The far north has been slow in joining the modern world. It is just three hundred years since the Hudson's Bay Company was granted a charter in London to "trade into Hudson's Bay" and the Muscovy Company had been active in northern Russia even earlier. Both were incidental dividends of the search for a practicable direct sea route from western Europe to the Orient This objective has still not been achieved, for there is as yet no normally operating international seaway either by way of the Northwest Passage across the top of North America or through the Northeast Passage north of the U.S.S.R., although the latter is used fairly regularly in summer by Soviet vessels. The 1969 voyage of the U.S. tanker Manhattan from the Atlantic to the north coast of Alaska and back dramatized the persisting need for such a short northerly passage. It also emphasized that ice, which made the route impassable for centuries, remains a formidable obstacle.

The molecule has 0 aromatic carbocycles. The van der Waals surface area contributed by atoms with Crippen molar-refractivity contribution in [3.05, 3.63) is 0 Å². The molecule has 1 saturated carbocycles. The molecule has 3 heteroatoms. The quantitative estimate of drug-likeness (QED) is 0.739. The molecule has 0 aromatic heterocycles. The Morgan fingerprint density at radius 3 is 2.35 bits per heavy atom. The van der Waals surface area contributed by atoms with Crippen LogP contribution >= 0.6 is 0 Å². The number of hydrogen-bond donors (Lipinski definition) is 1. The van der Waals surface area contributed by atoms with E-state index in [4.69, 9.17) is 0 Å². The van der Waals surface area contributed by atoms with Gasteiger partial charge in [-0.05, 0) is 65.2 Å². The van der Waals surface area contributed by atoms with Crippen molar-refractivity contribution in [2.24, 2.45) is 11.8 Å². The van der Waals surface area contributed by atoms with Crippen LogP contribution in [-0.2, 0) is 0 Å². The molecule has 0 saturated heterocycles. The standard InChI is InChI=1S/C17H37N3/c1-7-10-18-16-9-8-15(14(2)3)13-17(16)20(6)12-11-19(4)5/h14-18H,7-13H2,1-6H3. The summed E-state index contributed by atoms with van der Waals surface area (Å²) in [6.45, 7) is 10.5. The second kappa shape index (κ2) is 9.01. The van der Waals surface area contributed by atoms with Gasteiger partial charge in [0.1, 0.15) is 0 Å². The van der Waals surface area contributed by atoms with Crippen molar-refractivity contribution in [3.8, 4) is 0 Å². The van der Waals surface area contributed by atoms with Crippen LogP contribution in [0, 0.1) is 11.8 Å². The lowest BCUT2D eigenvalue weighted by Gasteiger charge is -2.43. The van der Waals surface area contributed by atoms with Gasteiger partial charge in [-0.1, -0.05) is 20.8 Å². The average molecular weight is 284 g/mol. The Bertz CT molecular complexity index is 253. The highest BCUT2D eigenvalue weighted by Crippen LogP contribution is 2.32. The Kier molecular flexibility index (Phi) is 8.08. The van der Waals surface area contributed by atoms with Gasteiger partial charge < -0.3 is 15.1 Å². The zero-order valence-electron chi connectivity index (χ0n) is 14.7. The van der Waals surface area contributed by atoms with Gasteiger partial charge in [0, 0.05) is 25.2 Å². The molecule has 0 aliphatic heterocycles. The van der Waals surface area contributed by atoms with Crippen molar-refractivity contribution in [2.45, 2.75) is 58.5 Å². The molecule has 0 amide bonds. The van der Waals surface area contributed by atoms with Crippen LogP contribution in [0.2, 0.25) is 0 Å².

Contemporary activity in the North-particularly in the North American Arctic-renews the concerted assault on the region that has until now always failed. There are many who believe that the present attack cannot but succeed because the economic need is now urgent and the technology required has been mastered. This has of course yet to be demonstrated in commercial terms, and success may still elude us.
There are many possible definitions of the area loosely referred to as "The North." Best known but rarely accepted as satisfactory is that region lying north of the Arctic Circle, which parallels the equator at 66°30'N. latitude, about 1600 miles from the North Pole. The line has no particular meaning geographically except as marking the southerly limit of the midnight sun. Within the circle are lands as diverse as the ice-capped plateau of Greenland and the commercial soft-wood forests of northern Sweden. Seas well to the north of the Circle off western Norway are ice- free throughout the year, but in similar latitudes in
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